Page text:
Perspectives Online

Super Student. Sharing her passion for biochemical research, Audrey Nelson presents discoveries that hold promise as disease-targeting therapies. By Terri Leith.

Audrey Nelson is part of research zeroing in on a new therapeutic target in the types of bacteria that cause anthrax, strep throat, gangrene, pneumonia, sepsis, tetanus and other diseases.
Photo by Daniel Kim

Ask Audrey Nelson her class year at N.C. State, and she'll reply, "I'm a super senior, a fifth-year senior." She simply means she stayed around another year to get degrees in multiple majors. However, her undergraduate research accomplishments and other capabilities are so amazing that it would not be hard to believe she originally arrived in her native Wilmington from the planet Krypton.

She really is a super student.

Nelson will graduate in May 2006 with bachelor's degrees in biochemistry, microbiology and psychology, and minors in biotechnology and genetics.

She has a 4.0 grade point average. She plans to pursue her M.D. and her Ph.D., with concentrations in neurology and neuroscience. Her goal is to work with patients a couple of days a week, specializing in neurodegenerative disorders such as Alzheimer's and Huntington's, and then perform lab work the rest of the week, doing stem cell and other research to fight those afflictions.

She has been president, historian and regional vice president of the Gamma Beta Phi honor and service society. She is an Olympics-rated soccer referee and has refereed intercollegiate matches. She is seven jumps into the required 17 to earn a USPA A-License in skydiving.

After graduation she plans to take a year "off" to devote more time to her part-time job as a medical assistant at a family practice in Chapel Hill, while also working at Duke University with a friend who does brain autopsies. She will also be taking courses in philosophy, which is a new passion.

This past August, N.C. State Provost Larry Nielson introduced Nelson to the Board of Governors of the UNC system, to whom she was presenting her winning research project entry from N.C. State's 2005 Undergraduate Research Symposium. The provost, she says, really loosened things up in the room by telling the group that Audrey Nelson was just an everyday N.C. State student picked at random off the street; then he shared her super resume.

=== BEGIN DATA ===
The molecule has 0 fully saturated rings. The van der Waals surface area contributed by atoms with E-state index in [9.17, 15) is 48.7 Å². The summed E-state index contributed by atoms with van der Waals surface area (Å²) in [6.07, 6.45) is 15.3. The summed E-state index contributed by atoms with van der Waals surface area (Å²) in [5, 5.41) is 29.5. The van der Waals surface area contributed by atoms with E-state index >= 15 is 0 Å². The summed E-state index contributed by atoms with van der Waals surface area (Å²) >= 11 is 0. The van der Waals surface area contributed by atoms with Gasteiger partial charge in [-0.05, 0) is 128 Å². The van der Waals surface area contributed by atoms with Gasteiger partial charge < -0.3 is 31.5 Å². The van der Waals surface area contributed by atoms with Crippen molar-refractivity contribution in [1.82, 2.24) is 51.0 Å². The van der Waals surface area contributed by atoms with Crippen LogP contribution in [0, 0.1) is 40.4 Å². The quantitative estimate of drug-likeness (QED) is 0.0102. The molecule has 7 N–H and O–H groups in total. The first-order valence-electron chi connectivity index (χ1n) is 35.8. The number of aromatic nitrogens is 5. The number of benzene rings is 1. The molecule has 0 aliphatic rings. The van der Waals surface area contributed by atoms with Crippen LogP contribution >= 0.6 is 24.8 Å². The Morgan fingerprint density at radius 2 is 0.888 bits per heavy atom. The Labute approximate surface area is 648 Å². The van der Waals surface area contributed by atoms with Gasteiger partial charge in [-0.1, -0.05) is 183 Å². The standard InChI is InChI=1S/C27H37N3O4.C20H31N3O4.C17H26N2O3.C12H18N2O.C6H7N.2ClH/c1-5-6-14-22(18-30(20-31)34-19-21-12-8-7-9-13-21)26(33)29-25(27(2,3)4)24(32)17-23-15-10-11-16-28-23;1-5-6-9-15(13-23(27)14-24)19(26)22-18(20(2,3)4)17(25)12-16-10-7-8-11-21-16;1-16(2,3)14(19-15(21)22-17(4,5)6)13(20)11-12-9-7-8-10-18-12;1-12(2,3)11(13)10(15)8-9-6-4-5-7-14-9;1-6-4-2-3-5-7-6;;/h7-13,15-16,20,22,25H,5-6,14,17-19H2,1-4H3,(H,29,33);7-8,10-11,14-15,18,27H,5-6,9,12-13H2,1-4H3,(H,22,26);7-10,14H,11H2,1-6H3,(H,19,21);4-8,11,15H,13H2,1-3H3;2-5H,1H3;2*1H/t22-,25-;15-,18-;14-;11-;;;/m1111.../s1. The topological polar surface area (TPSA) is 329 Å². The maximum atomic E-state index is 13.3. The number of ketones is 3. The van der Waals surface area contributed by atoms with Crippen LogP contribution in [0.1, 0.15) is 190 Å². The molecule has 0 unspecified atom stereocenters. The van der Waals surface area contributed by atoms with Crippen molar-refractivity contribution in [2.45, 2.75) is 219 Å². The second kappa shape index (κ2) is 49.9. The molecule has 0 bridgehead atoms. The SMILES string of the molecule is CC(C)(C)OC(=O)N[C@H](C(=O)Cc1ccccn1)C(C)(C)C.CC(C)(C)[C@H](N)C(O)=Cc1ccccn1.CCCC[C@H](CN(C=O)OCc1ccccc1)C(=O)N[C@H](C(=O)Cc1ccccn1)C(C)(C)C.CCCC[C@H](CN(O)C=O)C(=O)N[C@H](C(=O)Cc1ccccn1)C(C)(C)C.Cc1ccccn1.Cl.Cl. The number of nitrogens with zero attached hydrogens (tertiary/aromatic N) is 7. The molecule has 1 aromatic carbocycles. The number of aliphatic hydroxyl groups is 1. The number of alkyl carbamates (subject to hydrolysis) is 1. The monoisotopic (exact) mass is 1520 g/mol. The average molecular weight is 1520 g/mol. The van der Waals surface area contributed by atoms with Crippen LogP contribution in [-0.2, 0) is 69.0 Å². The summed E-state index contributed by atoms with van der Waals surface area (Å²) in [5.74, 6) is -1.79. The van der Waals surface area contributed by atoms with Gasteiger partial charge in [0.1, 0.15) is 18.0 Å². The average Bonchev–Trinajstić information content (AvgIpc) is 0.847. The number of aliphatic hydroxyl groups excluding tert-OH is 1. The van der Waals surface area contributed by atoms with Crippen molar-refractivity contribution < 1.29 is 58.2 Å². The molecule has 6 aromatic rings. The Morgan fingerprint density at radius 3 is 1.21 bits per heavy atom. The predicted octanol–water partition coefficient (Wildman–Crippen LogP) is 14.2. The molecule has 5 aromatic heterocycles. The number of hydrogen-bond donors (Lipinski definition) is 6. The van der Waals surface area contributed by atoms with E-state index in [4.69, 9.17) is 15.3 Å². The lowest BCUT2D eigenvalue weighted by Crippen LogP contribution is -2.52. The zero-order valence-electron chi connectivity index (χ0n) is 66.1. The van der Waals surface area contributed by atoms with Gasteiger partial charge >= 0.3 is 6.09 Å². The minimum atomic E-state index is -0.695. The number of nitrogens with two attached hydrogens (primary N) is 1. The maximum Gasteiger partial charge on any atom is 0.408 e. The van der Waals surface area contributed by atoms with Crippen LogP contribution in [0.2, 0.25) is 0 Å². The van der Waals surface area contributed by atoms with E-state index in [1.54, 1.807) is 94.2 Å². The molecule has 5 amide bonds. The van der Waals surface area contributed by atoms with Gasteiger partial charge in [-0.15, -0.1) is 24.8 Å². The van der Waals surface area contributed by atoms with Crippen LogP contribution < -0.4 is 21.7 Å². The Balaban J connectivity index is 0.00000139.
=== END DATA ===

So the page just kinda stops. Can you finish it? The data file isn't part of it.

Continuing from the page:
But it's what Nelson told the group about her project that earned a standing ovation from the board.

Audrey Nelson's research goal here at N.C. State is no less than to identify a new therapeutic target in the types of bacteria that cause anthrax, food poisoning, sepsis, toxic shock syndrome, strep throat, scarlet fever, pneumonia, meningitis, botulism, gangrene and tetanus.

Bacillus, Staphylococcus, Streptococcus and Clostridium are some of the most common types of bacteria, known as gram-positive bacteria, and are responsible for those disorders. And they all used to be cured by antibiotics. However, Nelson says, now there are strains of bacteria that are resistant to every commercial antibiotic we have made, and people are dying from disorders that used to be treatable.

The reason, she says, is that almost all antibiotics target the same mechanism in what is called the central dogma of biology - the transfer of information from the genetic code found in DNA down to protein, which is the functional unit of a cell. Most common antibiotics target a translation mechanism in the information transfer to disable the bacteria.

But Nelson's project focuses on a transcription-regulation mechanism unique to gram-positive bacteria. What she's targeting is a regulatory mechanism in the bacteria's gene expression, so that the bacteria will be unable to transcribe certain amino acid genes. The bacteria will then be unable to make proteins from the RNA and thus will die - and be unable to cause disease.